We are so used to lithium-ion batteries in electric cars that it’s easy to forget there is still a small niche for lead-acid in transportation. Short-range vehicles like this one or many of the current crop of electric UTVs can do without the capacity and weight savings, and reap the benefit of the older technology being significantly cheaper. It would however be fascinating to see what the ZENN could achieve with a lithium-ion pack and the removal of that speed limiter.

If your curiosity is whetted by European electric microcars, take a look at our previous feature n the futuristic Hotzenblitz, from Germany.

Jumper Cables Block Trains

Standing Rock, North Dakota has been the site of a major protest this year against the Dakota Access Pipeline project. Protesters have sought to delay the pipeline’s progress by a wide variety of means, and both sides in the conflict have been accused of a variety of misdeeds.

An anonymous group supporting the protesters has released a video describing how they stop trains without the use of physical barricades. The video begins with police removing automobiles used to block the tracks and escorting trains through level crossings, showing how these traditional methods have been ineffective.

The video then goes on to outline what is described as a “sneaky” way of halting trains. Most railroads use what is known as a track circuit — a current run through the rails of the track detects when a train passes over it by the axles completing an electrical circuit between the two. By using a standard automotive jumper cable to connect the two rails together instead, the circuit is completed and falsely indicates to the railway signalling system that a train is present on the track in question. Due to the safety-critical nature of the railway, no trains can be run on the track until the short circuit is removed, else there is a great risk of collisions between trains on the network.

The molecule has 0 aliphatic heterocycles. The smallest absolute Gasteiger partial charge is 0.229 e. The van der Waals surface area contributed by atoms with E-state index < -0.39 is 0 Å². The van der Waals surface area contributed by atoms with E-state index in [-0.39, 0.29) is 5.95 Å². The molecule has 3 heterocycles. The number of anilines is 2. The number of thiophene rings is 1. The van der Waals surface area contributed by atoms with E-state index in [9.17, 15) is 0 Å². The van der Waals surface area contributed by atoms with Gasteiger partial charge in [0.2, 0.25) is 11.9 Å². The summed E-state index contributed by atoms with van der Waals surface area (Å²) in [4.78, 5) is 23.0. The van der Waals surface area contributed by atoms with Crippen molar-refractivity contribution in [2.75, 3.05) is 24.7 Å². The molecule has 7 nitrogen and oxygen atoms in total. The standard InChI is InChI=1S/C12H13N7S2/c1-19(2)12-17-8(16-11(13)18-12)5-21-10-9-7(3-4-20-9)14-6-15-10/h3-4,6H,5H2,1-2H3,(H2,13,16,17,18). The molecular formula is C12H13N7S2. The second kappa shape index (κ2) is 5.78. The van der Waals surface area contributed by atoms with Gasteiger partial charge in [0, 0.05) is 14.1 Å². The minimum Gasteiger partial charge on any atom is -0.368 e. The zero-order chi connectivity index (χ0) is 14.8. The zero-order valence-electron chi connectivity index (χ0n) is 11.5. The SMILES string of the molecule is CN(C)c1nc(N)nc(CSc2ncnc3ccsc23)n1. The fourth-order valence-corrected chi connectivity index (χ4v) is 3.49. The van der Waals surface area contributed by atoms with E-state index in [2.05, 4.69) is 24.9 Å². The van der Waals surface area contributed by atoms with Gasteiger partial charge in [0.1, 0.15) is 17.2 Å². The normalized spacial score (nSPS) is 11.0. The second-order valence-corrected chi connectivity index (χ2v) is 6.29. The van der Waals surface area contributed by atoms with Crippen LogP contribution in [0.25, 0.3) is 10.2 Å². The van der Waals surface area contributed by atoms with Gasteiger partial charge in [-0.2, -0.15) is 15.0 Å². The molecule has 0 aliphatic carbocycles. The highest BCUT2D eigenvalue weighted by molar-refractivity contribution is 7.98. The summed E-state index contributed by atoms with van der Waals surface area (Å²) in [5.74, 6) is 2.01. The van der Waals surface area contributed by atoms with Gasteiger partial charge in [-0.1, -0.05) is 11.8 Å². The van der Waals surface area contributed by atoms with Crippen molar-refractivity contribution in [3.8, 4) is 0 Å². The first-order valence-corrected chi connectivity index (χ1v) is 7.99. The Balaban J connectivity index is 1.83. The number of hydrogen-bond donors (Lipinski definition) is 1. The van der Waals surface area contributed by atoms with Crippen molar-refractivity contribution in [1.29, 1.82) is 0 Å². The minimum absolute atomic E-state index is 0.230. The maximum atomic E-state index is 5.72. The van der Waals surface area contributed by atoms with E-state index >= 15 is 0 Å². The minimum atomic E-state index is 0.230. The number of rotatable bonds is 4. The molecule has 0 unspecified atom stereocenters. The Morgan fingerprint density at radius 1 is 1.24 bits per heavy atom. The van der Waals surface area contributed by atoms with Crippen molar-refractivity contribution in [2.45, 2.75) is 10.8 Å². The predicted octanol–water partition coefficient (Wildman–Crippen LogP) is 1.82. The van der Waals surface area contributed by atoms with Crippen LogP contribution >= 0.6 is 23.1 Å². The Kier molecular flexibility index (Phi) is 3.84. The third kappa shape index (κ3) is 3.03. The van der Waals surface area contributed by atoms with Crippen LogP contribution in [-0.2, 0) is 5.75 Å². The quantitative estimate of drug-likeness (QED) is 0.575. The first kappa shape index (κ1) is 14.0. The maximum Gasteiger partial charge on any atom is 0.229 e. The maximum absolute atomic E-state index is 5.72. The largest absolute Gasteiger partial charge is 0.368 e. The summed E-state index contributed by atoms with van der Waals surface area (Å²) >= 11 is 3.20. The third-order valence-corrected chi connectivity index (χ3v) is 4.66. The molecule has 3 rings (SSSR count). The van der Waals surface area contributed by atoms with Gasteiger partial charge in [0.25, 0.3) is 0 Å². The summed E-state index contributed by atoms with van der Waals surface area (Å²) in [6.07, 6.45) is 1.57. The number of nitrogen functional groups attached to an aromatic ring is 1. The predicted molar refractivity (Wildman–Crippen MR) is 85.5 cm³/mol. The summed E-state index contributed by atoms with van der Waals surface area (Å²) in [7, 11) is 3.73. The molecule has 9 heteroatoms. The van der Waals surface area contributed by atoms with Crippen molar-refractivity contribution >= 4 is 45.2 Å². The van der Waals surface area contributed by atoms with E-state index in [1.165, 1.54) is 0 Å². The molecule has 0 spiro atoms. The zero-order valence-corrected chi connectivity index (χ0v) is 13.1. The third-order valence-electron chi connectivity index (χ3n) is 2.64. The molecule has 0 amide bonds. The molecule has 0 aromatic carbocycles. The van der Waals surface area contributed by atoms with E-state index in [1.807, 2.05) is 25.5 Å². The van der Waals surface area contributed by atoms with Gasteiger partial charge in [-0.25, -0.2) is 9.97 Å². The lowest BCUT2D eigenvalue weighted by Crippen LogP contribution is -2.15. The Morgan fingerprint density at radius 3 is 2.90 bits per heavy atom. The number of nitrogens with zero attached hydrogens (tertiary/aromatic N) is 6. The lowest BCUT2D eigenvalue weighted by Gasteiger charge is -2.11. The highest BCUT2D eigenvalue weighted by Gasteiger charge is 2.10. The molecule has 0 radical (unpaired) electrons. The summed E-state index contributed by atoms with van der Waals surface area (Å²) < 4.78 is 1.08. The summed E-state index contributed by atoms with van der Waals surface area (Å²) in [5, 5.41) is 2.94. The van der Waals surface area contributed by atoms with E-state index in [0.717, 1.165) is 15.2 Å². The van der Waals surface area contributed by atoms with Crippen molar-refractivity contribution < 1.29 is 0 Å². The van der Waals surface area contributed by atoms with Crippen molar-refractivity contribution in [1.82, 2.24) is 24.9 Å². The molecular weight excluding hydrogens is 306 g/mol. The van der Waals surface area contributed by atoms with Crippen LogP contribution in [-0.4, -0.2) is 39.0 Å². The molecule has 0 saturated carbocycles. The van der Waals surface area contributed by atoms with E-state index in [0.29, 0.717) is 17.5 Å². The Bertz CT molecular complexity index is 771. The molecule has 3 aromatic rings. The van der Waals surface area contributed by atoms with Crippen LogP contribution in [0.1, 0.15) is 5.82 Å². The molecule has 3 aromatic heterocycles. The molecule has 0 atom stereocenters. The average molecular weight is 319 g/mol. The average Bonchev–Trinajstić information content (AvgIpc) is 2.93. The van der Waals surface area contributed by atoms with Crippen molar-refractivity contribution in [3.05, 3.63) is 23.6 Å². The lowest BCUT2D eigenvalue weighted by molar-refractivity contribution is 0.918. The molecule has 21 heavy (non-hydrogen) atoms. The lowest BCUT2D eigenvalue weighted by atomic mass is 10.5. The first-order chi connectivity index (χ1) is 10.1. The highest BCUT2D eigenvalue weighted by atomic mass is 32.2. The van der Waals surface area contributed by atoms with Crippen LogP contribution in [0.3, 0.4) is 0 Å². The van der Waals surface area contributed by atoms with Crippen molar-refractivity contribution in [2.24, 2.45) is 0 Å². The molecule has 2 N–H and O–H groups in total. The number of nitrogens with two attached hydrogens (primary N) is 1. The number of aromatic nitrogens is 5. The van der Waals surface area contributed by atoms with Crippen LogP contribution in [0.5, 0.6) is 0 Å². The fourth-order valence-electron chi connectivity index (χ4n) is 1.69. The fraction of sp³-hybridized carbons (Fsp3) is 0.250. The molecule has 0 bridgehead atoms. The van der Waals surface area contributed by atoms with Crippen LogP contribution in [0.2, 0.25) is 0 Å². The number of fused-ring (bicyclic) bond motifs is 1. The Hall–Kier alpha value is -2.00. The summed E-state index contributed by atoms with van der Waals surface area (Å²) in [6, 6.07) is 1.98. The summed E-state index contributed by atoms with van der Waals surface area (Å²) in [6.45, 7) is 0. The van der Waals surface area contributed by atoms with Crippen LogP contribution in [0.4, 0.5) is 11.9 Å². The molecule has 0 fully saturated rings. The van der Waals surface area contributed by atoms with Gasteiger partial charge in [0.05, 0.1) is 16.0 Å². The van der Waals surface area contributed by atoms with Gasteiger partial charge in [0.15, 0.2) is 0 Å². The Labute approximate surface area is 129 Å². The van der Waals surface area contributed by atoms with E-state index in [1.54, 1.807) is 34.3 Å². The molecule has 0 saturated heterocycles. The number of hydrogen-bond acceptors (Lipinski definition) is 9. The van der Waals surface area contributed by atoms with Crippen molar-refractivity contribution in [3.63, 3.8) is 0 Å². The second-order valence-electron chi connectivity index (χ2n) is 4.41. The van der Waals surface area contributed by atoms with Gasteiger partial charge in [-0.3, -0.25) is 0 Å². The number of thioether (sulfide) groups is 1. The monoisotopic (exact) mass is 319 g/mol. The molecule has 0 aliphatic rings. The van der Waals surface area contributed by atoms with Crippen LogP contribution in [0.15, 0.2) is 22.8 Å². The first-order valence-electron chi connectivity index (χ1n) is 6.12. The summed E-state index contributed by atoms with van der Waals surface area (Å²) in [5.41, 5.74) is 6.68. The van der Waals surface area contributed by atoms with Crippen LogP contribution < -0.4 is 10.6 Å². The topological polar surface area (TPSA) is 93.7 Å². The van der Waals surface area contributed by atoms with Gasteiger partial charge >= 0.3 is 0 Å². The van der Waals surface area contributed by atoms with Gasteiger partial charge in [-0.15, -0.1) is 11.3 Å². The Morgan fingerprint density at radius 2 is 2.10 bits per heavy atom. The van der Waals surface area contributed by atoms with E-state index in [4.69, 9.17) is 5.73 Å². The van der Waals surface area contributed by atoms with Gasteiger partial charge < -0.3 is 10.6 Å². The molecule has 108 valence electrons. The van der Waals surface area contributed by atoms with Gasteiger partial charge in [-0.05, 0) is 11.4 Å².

Intended as a practical guide, strategies to maximize disruption are outlined, such as hiding the cables under snow and painting them in black to evade detection as long as possible. Instructions on how to best make a solid connection to the rails are also shared.

It goes without saying that interfering with major infrastructure is risky, dangerous, and highly illegal. Protesters have already been arrested for physically blocking trains. Perpetrators of this method will surely be arrested if caught, and circumventing the technology could easily result in harsher charges associated with electronic security and safety systems. This is sabotage (deliberately obstructing) and undermines the validity of peaceful protest.

This shows how ingenuity is often spawned by turmoil and frustration. Reflect on human nature, and catch the video below the break.